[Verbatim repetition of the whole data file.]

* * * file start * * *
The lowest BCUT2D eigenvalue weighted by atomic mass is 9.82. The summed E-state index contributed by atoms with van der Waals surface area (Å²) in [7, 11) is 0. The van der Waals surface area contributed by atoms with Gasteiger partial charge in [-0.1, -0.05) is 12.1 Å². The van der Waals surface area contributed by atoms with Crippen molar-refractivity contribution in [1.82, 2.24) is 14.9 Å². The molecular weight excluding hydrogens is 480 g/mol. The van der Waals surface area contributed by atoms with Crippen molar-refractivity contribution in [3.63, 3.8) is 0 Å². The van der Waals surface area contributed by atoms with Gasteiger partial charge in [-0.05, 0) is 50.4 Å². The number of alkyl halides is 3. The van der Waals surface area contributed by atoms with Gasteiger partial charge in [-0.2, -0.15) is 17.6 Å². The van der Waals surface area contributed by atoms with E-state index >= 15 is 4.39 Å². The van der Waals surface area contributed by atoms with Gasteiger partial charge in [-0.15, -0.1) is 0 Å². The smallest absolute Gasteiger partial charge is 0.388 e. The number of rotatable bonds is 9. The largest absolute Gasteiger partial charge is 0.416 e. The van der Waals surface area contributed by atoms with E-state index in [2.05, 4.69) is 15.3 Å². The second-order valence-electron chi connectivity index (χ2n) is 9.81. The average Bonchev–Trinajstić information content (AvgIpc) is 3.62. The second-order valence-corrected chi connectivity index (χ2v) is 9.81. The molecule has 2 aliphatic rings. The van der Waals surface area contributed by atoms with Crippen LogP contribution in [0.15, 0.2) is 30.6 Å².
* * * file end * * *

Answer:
The lowest BCUT2D eigenvalue weighted by atomic mass is 9.82. The summed E-state index contributed by atoms with van der Waals surface area (Å²) in [7, 11) is 0. The van der Waals surface area contributed by atoms with Gasteiger partial charge in [-0.1, -0.05) is 12.1 Å². The van der Waals surface area contributed by atoms with Crippen molar-refractivity contribution in [1.82, 2.24) is 14.9 Å². The molecular weight excluding hydrogens is 480 g/mol. The van der Waals surface area contributed by atoms with Crippen molar-refractivity contribution in [3.63, 3.8) is 0 Å². The van der Waals surface area contributed by atoms with Gasteiger partial charge in [-0.05, 0) is 50.4 Å². The number of alkyl halides is 3. The van der Waals surface area contributed by atoms with Gasteiger partial charge in [-0.2, -0.15) is 17.6 Å². The van der Waals surface area contributed by atoms with E-state index >= 15 is 4.39 Å². The van der Waals surface area contributed by atoms with Gasteiger partial charge in [-0.15, -0.1) is 0 Å². The smallest absolute Gasteiger partial charge is 0.388 e. The number of rotatable bonds is 9. The largest absolute Gasteiger partial charge is 0.416 e. The van der Waals surface area contributed by atoms with E-state index in [2.05, 4.69) is 15.3 Å². The second-order valence-electron chi connectivity index (χ2n) is 9.81. The average Bonchev–Trinajstić information content (AvgIpc) is 3.62. The second-order valence-corrected chi connectivity index (χ2v) is 9.81. The molecule has 2 aliphatic rings. The van der Waals surface area contributed by atoms with Crippen LogP contribution in [0.15, 0.2) is 30.6 Å².